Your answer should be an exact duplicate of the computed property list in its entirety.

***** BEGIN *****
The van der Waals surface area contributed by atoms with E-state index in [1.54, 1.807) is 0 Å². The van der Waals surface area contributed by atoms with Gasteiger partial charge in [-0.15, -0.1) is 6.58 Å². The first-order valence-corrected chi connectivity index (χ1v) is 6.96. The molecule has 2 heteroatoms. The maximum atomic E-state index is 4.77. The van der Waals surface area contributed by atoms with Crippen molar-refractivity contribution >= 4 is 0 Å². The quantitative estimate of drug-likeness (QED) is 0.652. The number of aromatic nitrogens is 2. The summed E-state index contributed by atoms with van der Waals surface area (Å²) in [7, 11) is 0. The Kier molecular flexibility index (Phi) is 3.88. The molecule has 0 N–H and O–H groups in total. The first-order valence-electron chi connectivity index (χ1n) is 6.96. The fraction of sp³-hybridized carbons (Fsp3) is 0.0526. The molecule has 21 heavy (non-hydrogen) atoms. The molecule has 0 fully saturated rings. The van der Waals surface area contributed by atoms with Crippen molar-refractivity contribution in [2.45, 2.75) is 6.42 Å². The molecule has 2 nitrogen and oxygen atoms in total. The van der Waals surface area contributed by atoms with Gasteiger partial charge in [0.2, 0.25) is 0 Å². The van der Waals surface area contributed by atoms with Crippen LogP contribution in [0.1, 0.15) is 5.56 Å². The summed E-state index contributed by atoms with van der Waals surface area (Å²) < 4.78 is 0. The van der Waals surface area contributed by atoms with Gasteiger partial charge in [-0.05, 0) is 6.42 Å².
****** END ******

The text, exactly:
The van der Waals surface area contributed by atoms with E-state index in [1.54, 1.807) is 0 Å². The van der Waals surface area contributed by atoms with Gasteiger partial charge in [-0.15, -0.1) is 6.58 Å². The first-order valence-corrected chi connectivity index (χ1v) is 6.96. The molecule has 2 heteroatoms. The maximum atomic E-state index is 4.77. The van der Waals surface area contributed by atoms with Crippen molar-refractivity contribution >= 4 is 0 Å². The quantitative estimate of drug-likeness (QED) is 0.652. The number of aromatic nitrogens is 2. The summed E-state index contributed by atoms with van der Waals surface area (Å²) in [7, 11) is 0. The Kier molecular flexibility index (Phi) is 3.88. The molecule has 0 N–H and O–H groups in total. The first-order valence-electron chi connectivity index (χ1n) is 6.96. The fraction of sp³-hybridized carbons (Fsp3) is 0.0526. The molecule has 21 heavy (non-hydrogen) atoms. The molecule has 0 fully saturated rings. The van der Waals surface area contributed by atoms with Crippen molar-refractivity contribution in [2.45, 2.75) is 6.42 Å². The molecule has 2 nitrogen and oxygen atoms in total. The van der Waals surface area contributed by atoms with Gasteiger partial charge in [0.2, 0.25) is 0 Å². The van der Waals surface area contributed by atoms with Crippen LogP contribution in [0.1, 0.15) is 5.56 Å². The summed E-state index contributed by atoms with van der Waals surface area (Å²) < 4.78 is 0. The van der Waals surface area contributed by atoms with Gasteiger partial charge in [-0.05, 0) is 6.42 Å².